The good, the bad and the ugly: The good for Notre Dame: The Irish are coming off their eighth game of 500 yards or more in total offense under ND coach Charlie Weis, but the first since his prolific 2005 debut season.
The bad for Notre Dame: Granted, Nevada was the nation's No. 3 rushing team in 2008, but the Irish gave up a troubling nine runs of 10 yards or more to the Wolf Pack Saturday.
The ugly: It's all relative, but Michigan is planning a "Maize Out" for Saturday's clash with Notre Dame. The means lots of yellow and/or gold if the 106,000-plus comply.
Is it too late to declare a Blue Out?
The view from practice: In the one-on-one receiver/defensive back drills Tuesday, Irish sophomore Michael Floyd was, by far, the most dominant receiver, but sophomore Deion Walker showed some impressive upside. Among cornerbacks, sophomore Robert Blanton was consistently the biggest pain in the rear. ... The Chicago Bears' Jeff Shiver was among the pro scouts at Tuesday's practice. Bears GM Jerry Angelo attended Saturday's Irish rout of Nevada.
Manti Te'o's parents soaked up the sunshine Saturday without shivering, something they were unable to do during their only previous visit to the Notre Dame campus.
What Brian and Ottilia Te'o didn't get to experience much of during their roughly 4,400-mile trip from Laie, Hawaii, was a prolonged college debut by their son.
Manti Te'o is a freshman linebacker and Notre Dame's highest-rated defensive recruit since Lou Holtz was coaching national championships for the Irish instead of predicting them.
The 6-foot-2, 245-pound Te'o played on kickoff coverage Saturday at Notre Dame Stadium and was sprinkled in on defense during a 35-0 subduing of normally high-scoring Nevada -- the first shutout among fifth-year coach Charlie Weis' 51 games at Notre Dame.
Te'o made a sensational pursuit tackle on the very first play he lined up for as a linebacker, and had another stick that was so bone-jarring, it sent a buzz through the crowd.
But all in all, Te'o played roughly the equivalent of one quarter, and most of that came after the game had lost its drama factor.
Afterward, no one was complaining, not even the Te'o family, whose only previous trip to South Bend came in January, about a month before Manti stunned the college recruiting subculture by signing with Notre Dame.
Why did Weis choose to keep the training wheels on Te'o Saturday? Two reasons: (1) Nevada's "pistol" offense, and (2) because he can.
"The uniqueness of their offense boded more towards making sure you had the most-experienced guys out there to play assignment football," Weis explained. "And I think that the combination of Toryan [Smith] and Brian [Smith] out there for the majority of the time was a secure type of feeling for the defensive coaches."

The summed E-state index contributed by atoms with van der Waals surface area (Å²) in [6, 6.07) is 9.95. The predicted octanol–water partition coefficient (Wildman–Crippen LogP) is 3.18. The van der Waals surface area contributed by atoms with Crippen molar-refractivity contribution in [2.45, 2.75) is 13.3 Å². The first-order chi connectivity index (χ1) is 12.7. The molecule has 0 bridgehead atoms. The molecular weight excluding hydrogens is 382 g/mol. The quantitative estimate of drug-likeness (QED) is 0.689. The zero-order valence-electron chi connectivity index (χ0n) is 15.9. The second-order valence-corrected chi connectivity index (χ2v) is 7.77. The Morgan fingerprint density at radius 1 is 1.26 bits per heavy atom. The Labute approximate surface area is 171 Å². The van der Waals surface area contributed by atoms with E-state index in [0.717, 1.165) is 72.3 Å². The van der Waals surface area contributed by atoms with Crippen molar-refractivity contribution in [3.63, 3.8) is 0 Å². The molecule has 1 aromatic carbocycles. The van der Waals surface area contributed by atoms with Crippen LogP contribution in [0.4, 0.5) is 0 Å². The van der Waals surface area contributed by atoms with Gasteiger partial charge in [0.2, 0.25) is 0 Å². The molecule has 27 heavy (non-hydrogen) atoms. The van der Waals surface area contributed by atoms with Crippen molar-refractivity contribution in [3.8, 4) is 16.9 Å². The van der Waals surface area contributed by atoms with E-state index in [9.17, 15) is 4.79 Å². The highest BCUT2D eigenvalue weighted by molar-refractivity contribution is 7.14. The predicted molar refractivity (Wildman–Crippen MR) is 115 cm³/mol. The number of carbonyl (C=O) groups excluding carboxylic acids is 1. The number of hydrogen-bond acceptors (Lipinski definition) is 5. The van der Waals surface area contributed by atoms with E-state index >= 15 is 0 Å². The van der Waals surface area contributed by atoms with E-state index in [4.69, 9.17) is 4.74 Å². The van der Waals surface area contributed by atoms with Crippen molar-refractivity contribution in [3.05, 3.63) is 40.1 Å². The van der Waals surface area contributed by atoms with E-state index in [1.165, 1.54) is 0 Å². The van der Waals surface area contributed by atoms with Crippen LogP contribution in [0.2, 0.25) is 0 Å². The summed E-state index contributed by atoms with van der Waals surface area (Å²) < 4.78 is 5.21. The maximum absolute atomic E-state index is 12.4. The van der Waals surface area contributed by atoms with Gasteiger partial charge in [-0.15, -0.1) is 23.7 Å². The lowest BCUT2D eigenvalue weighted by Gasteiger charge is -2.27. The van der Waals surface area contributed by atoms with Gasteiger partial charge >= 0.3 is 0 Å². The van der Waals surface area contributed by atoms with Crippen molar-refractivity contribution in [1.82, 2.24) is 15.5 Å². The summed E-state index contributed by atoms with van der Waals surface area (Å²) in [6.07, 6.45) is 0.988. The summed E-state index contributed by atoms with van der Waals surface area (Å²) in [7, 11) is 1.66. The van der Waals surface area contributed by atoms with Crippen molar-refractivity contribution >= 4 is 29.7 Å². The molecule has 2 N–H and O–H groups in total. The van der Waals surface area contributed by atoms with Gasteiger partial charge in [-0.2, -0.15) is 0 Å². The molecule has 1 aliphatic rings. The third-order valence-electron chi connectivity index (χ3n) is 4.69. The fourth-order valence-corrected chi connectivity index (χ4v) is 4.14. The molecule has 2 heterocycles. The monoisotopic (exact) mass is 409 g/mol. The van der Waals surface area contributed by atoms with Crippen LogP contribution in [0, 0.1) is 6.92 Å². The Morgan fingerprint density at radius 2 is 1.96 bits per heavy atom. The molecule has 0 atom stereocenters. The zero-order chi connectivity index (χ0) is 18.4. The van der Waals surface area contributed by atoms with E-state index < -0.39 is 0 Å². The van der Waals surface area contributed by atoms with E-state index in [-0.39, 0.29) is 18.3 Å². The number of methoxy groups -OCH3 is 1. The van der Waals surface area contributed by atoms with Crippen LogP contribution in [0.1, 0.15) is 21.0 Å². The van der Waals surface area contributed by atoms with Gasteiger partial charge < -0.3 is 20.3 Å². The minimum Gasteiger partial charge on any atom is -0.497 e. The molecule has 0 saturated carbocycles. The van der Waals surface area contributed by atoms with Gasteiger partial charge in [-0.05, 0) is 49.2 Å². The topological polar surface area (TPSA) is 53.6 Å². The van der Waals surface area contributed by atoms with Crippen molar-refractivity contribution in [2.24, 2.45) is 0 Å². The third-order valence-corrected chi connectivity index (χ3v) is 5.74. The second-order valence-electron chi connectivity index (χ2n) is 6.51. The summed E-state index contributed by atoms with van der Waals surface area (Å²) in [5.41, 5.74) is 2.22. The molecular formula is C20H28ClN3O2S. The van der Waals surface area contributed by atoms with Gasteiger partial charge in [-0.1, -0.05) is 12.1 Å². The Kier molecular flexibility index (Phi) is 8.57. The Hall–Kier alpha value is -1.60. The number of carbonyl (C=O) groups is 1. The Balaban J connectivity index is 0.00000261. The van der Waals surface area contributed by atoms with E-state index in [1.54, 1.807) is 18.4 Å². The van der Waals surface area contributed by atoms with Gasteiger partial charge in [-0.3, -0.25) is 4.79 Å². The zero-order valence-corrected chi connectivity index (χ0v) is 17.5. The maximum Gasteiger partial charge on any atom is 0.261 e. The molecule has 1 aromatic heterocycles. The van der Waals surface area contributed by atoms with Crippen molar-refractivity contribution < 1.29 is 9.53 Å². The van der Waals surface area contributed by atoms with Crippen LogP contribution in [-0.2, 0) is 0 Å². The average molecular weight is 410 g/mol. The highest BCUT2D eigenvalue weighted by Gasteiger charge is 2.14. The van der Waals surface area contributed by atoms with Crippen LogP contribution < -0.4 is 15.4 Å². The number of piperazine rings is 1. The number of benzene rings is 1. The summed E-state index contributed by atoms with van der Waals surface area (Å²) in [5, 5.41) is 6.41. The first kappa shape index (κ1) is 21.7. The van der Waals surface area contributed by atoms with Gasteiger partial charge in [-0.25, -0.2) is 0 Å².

Early in the Weis era, the coach wouldn't have had the choice to ease Te'o into things. But the depth he has built with four strong recruiting cycles has altered that.
Other freshmen to make their Irish debuts Saturday were strong safety Zeke Motta, running back/kick returner Theo Riddick, wide receiver Shaquelle Evans, kicker Nick Tausch, long snapper Jordan Cowart and tight end Tyler Eifert.
Of the 11 remaining freshmen, the only three who are "maybe" candidates to play this year -- barring injury to a veteran player -- are running back Cierre Wood, punter Ben Turk and nose tackle Tyler Stockton.
Weis said Sunday the Irish won't make final determinations on the redshirt issue for the 11 players who didn't see action until Notre Dame's bye week, which is Oct. 10.
The eight players who have little chance to play this year actually have been impressive in practice -- particularly offensive linemen Chris Watt, Zach Martin and Alex Bullard.
Others who will likely gain a fifth-year option are tight end Jake Golic, cornerback E.J. Banks, wide receiver Roby Toma and linebackers Dan Fox and Carlo Calabrese.
"In another time, we would have played these guys, because we had holes," Weis said. "Now if a freshman gets on the field, it's not because we're plugging a hole, it's because they're very, very good."
Notre Dame coach Charlie Weis pulled even with Gerry Faust on the Irish coaching victory list on Saturday with the first shutout and the most lopsided of his 30 victories. The Irish squashed Nevada, 35-0, at Notre Dame Stadium in the season opener for both teams.
The No. 23 Irish visit Michigan next Saturday, looking to inch a little closer toward retaking the all-time Football Bowl Subdivision lead in winning percentage.
First a look back at the Nevada game:
Player of the Game: Quarterback Jimmy Clausen. The junior threw for 315 yards and four touchdowns (15-of-18) with no interceptions. He set the tone on the first drive of the game and never took his foot off the gas. In the process, he passed Joe Montana and moved into 10th place on the Irish career total offense list and jumped over Jarious Jackson into the No. 4 spot on the career touchdown passes list.
Play of the Game: Clausen's 88-yard pass to Michael Floyd. Floyd outjumped Nevada cornerback Doyle Miller for the slightly underthrown pass at midfield, broke his attempted tackle and sprinted into the end zone for the third-longest pass play in Irish history.
What we learned about the Irish: The defense was gashed at times on runs up the middle, but showed the poise and big-play ability to overcome that. The offensive line looked more physical. The special teams were more solid than spectacular. It wasn't a defining win, but certainly something on which to build.
What Weis said: "We're thanking Teddy Roosevelt on that one," he said of the players' new talk-less, show-more policy. "Believe it or not, we've been living off this little mantra. It's not a motto. We're not T-shirt bound or anything. We just want to go out and do something about it. So we're trying to carry that big stick that President Roosevelt talked about."
What he didn't say: Thank goodness for no new billboards.
Players' perspective: The turning point to this offseason happened after the nadir of last season -- a 38-3 humiliation by USC in the regular-season finale. The players said a team meeting set the tone for the Hawaii Bowl rout of Hawaii on Christmas Eve. Saturday was a sequel.